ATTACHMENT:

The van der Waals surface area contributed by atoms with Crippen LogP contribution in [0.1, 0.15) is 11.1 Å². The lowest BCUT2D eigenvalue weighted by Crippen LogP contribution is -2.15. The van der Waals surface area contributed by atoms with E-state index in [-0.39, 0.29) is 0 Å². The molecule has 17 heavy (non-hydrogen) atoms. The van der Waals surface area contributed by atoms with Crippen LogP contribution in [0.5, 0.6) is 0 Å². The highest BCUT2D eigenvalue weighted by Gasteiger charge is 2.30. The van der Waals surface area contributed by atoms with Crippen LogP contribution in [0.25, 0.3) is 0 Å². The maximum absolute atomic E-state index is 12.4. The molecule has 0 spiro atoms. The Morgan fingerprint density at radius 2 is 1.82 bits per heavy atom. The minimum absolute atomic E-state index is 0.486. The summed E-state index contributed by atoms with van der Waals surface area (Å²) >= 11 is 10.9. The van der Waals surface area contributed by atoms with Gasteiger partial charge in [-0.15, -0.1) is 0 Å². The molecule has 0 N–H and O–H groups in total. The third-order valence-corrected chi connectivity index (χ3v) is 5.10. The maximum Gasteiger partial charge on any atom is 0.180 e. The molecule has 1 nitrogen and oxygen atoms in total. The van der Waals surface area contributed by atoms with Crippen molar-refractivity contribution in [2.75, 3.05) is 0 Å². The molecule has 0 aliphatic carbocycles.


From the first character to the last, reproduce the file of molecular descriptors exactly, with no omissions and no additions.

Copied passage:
The van der Waals surface area contributed by atoms with Crippen LogP contribution in [0.1, 0.15) is 11.1 Å². The lowest BCUT2D eigenvalue weighted by Crippen LogP contribution is -2.15. The van der Waals surface area contributed by atoms with E-state index in [-0.39, 0.29) is 0 Å². The molecule has 17 heavy (non-hydrogen) atoms. The van der Waals surface area contributed by atoms with Crippen LogP contribution in [0.5, 0.6) is 0 Å². The highest BCUT2D eigenvalue weighted by Gasteiger charge is 2.30. The van der Waals surface area contributed by atoms with Crippen LogP contribution in [0.25, 0.3) is 0 Å². The maximum absolute atomic E-state index is 12.4. The molecule has 0 spiro atoms. The Morgan fingerprint density at radius 2 is 1.82 bits per heavy atom. The minimum absolute atomic E-state index is 0.486. The summed E-state index contributed by atoms with van der Waals surface area (Å²) >= 11 is 10.9. The van der Waals surface area contributed by atoms with Gasteiger partial charge in [-0.15, -0.1) is 0 Å². The molecule has 0 N–H and O–H groups in total. The third-order valence-corrected chi connectivity index (χ3v) is 5.10. The maximum Gasteiger partial charge on any atom is 0.180 e. The molecule has 1 nitrogen and oxygen atoms in total. The van der Waals surface area contributed by atoms with Crippen molar-refractivity contribution in [2.75, 3.05) is 0 Å². The molecule has 0 aliphatic carbocycles.